Wednesday, March 28, 2007

Democrats and the Iraq War

Pretty much ever since the Iranian Revolution of 1979 and the taking of American hostages in Teheran, the Democrats have felt themselves on the defensive over national security issues. The press script about how the public trusts the Republicans more on national security has often been at variance with the actual polling data. But our "press corps" knows not to let actual data get in the way of a beloved script.

The problem is that the Democrats in Congress have often acted as if the press script were the case. There are other factors at work, of course. Because, yes Virginia, there is a military-industrial complex, even though Serious People try to avoid the phrase. And the firms involved employ lots of lobbyists.

Also, for a variety of reasons, "increasing the military budget" has become political shorhand for "being tough on defense".

And to some people, escalating a war will always look "tougher" and therefore better than trying to negotiate a resonable peace. Let alone recognizing a defeat when we're experiencing one and adopting a policy to manage the consequences of that defeat.

Now, I realize that the political scene is not likely to alter so drastically as to make it politically acceptable to talk about American "defeat" in Iraq - except, of course, as a future possibility that the invincible United States must somehow avoid. But who knows? Maybe some Democrats will hit on the right way to talk about how Cheney and Bush lost the war. Because Lord knows the Republicans are trying desperately to hang the eventual recognition of that defeat around the necks of the Democrats.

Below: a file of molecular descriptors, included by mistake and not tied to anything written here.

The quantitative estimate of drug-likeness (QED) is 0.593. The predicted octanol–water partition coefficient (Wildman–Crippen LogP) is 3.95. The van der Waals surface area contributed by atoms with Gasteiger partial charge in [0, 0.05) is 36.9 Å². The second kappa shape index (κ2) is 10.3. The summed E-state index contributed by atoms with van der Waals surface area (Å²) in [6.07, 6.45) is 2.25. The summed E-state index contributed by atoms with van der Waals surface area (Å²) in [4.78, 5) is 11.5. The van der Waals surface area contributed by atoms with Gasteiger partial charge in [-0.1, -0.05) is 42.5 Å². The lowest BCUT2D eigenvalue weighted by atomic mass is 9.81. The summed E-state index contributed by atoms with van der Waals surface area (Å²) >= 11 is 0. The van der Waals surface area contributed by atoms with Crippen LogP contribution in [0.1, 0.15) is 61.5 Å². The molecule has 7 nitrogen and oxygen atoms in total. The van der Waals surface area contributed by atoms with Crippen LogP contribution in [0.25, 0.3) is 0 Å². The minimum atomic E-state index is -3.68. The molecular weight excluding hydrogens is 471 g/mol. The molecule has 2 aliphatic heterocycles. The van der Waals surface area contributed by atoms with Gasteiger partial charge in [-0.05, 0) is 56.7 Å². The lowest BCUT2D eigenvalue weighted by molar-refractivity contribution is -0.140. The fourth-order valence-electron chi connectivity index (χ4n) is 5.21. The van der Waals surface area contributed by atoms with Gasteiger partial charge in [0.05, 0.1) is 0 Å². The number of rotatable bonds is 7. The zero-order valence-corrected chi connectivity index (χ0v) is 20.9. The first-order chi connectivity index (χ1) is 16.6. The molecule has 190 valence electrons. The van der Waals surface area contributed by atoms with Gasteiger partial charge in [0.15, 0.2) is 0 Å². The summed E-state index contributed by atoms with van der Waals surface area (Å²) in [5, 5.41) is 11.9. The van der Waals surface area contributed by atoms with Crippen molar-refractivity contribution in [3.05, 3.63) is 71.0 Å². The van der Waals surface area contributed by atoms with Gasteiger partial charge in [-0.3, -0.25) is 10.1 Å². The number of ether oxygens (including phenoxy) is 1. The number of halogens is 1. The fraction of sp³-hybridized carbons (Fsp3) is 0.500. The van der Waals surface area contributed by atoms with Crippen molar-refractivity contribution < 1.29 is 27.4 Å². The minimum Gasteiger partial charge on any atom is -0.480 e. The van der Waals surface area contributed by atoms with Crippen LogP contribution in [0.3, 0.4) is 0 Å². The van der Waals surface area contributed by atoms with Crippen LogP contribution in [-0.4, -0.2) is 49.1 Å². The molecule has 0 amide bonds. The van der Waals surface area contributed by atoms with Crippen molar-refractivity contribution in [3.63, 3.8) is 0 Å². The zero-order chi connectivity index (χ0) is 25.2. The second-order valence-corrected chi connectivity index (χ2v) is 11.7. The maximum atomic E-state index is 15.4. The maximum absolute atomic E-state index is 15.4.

I see a couple of problems for the Dems the next couple of years. Opposing the Iraq War. At this point, I suppose I should qualify this by saying opposing the Iraq War assuming it's not widened to Iran. If Cheney and Bush attack Iran, the one thing that the Dems won't have to worry about is the general public thinking Republican foreign policy is a catastrophic disaster. But I'll be optimistic in this post and assume the Iraq War stays in Iraq.

I've mentioned this before. But one thing the Dems really, really need to stop doing is validating the Republican talking point that using the appropriation power to place limits on the war in Iraq is something illegitimate or that fails to support "the troops in the field", or is interfering in "tactical" military decisions. The Constitution specifically requires Congress to exert regular budgetary control over the military and also empowers them to make regulations governing the armed forces.

This piece from the San Francisco Chronicle gives a good look at the issues, in part because it sloppily repeats some Republcian talking points:
Senate shapes its reply to Bush on Iraq: Resolution critical of war strategy divides both parties by Carolyn Lochhead 02/05/07. This, by the way, is one reason why I so often cite the title and author of news articles; Carolyn Lochhead is more likely than some other reporters to present prowar talking points without the qualifications they should have. This article is from early February, and the resolution in question was a non-binding one. We've fortunately already progressed to both the House and the Senate voting for a binding timetable for withdrawal of US combat troops from Iraq, though Bush has threatened to veto it.